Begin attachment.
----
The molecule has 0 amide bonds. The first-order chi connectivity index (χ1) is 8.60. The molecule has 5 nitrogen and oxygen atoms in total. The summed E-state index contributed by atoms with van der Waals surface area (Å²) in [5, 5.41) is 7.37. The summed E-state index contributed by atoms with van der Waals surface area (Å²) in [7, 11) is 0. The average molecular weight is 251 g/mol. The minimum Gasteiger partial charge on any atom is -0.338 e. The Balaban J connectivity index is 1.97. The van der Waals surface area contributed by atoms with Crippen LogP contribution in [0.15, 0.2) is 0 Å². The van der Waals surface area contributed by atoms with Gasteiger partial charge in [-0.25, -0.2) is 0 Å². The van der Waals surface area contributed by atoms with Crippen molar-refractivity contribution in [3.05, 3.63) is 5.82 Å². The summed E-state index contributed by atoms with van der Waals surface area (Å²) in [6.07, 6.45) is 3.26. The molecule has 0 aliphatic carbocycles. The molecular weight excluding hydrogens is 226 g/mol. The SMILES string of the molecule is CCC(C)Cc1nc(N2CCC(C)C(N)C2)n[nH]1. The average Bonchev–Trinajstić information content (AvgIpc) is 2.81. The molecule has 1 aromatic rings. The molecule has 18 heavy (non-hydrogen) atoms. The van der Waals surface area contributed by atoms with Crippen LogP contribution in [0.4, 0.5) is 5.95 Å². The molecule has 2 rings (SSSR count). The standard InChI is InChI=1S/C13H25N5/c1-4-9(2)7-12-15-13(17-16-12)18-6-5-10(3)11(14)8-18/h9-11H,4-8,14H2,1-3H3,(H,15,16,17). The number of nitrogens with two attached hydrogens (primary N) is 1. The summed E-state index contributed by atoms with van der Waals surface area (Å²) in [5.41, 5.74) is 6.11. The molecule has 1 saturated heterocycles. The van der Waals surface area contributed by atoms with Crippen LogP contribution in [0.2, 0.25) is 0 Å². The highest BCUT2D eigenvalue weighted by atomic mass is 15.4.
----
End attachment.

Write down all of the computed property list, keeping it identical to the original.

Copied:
The molecule has 0 amide bonds. The first-order chi connectivity index (χ1) is 8.60. The molecule has 5 nitrogen and oxygen atoms in total. The summed E-state index contributed by atoms with van der Waals surface area (Å²) in [5, 5.41) is 7.37. The summed E-state index contributed by atoms with van der Waals surface area (Å²) in [7, 11) is 0. The average molecular weight is 251 g/mol. The minimum Gasteiger partial charge on any atom is -0.338 e. The Balaban J connectivity index is 1.97. The van der Waals surface area contributed by atoms with Crippen LogP contribution in [0.15, 0.2) is 0 Å². The van der Waals surface area contributed by atoms with Gasteiger partial charge in [-0.25, -0.2) is 0 Å². The van der Waals surface area contributed by atoms with Crippen molar-refractivity contribution in [3.05, 3.63) is 5.82 Å². The summed E-state index contributed by atoms with van der Waals surface area (Å²) in [6.07, 6.45) is 3.26. The molecule has 0 aliphatic carbocycles. The molecular weight excluding hydrogens is 226 g/mol. The SMILES string of the molecule is CCC(C)Cc1nc(N2CCC(C)C(N)C2)n[nH]1. The average Bonchev–Trinajstić information content (AvgIpc) is 2.81. The molecule has 1 aromatic rings. The molecule has 18 heavy (non-hydrogen) atoms. The van der Waals surface area contributed by atoms with Crippen LogP contribution in [0.4, 0.5) is 5.95 Å². The molecule has 2 rings (SSSR count). The standard InChI is InChI=1S/C13H25N5/c1-4-9(2)7-12-15-13(17-16-12)18-6-5-10(3)11(14)8-18/h9-11H,4-8,14H2,1-3H3,(H,15,16,17). The number of nitrogens with two attached hydrogens (primary N) is 1. The summed E-state index contributed by atoms with van der Waals surface area (Å²) in [5.41, 5.74) is 6.11. The molecule has 1 saturated heterocycles. The van der Waals surface area contributed by atoms with Crippen LogP contribution in [0.2, 0.25) is 0 Å². The highest BCUT2D eigenvalue weighted by atomic mass is 15.4.